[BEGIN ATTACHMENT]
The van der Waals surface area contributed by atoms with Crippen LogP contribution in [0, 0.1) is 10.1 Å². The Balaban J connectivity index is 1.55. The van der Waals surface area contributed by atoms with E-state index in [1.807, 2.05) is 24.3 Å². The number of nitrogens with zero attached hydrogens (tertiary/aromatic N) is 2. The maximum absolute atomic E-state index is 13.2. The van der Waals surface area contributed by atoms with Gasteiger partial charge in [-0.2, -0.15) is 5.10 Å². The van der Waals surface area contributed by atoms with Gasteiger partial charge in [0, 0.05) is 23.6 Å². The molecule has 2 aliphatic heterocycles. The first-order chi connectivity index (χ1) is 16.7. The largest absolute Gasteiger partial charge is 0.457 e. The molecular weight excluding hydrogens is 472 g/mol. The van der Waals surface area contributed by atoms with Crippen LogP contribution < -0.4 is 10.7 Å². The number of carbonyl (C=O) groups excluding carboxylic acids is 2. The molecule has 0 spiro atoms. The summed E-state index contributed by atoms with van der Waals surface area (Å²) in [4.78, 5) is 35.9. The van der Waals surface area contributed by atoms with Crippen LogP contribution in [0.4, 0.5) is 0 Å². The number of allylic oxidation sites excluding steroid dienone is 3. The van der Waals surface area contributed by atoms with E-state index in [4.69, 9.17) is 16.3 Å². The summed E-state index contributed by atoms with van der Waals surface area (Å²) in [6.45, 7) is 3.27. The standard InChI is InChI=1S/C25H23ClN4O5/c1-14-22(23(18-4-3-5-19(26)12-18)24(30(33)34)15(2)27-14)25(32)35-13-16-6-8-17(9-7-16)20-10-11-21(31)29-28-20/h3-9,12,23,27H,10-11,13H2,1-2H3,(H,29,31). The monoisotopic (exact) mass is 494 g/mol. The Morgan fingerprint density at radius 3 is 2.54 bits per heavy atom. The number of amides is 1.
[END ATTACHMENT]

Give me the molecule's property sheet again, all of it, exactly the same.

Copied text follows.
The van der Waals surface area contributed by atoms with Crippen LogP contribution in [0, 0.1) is 10.1 Å². The Balaban J connectivity index is 1.55. The van der Waals surface area contributed by atoms with E-state index in [1.807, 2.05) is 24.3 Å². The number of nitrogens with zero attached hydrogens (tertiary/aromatic N) is 2. The maximum absolute atomic E-state index is 13.2. The van der Waals surface area contributed by atoms with Gasteiger partial charge in [-0.2, -0.15) is 5.10 Å². The van der Waals surface area contributed by atoms with Gasteiger partial charge in [0, 0.05) is 23.6 Å². The molecule has 2 aliphatic heterocycles. The first-order chi connectivity index (χ1) is 16.7. The largest absolute Gasteiger partial charge is 0.457 e. The molecular weight excluding hydrogens is 472 g/mol. The van der Waals surface area contributed by atoms with Crippen LogP contribution < -0.4 is 10.7 Å². The number of carbonyl (C=O) groups excluding carboxylic acids is 2. The molecule has 0 spiro atoms. The summed E-state index contributed by atoms with van der Waals surface area (Å²) in [4.78, 5) is 35.9. The van der Waals surface area contributed by atoms with Crippen LogP contribution in [0.4, 0.5) is 0 Å². The number of allylic oxidation sites excluding steroid dienone is 3. The van der Waals surface area contributed by atoms with E-state index in [4.69, 9.17) is 16.3 Å². The summed E-state index contributed by atoms with van der Waals surface area (Å²) in [6.45, 7) is 3.27. The standard InChI is InChI=1S/C25H23ClN4O5/c1-14-22(23(18-4-3-5-19(26)12-18)24(30(33)34)15(2)27-14)25(32)35-13-16-6-8-17(9-7-16)20-10-11-21(31)29-28-20/h3-9,12,23,27H,10-11,13H2,1-2H3,(H,29,31). The monoisotopic (exact) mass is 494 g/mol. The Morgan fingerprint density at radius 3 is 2.54 bits per heavy atom. The number of amides is 1.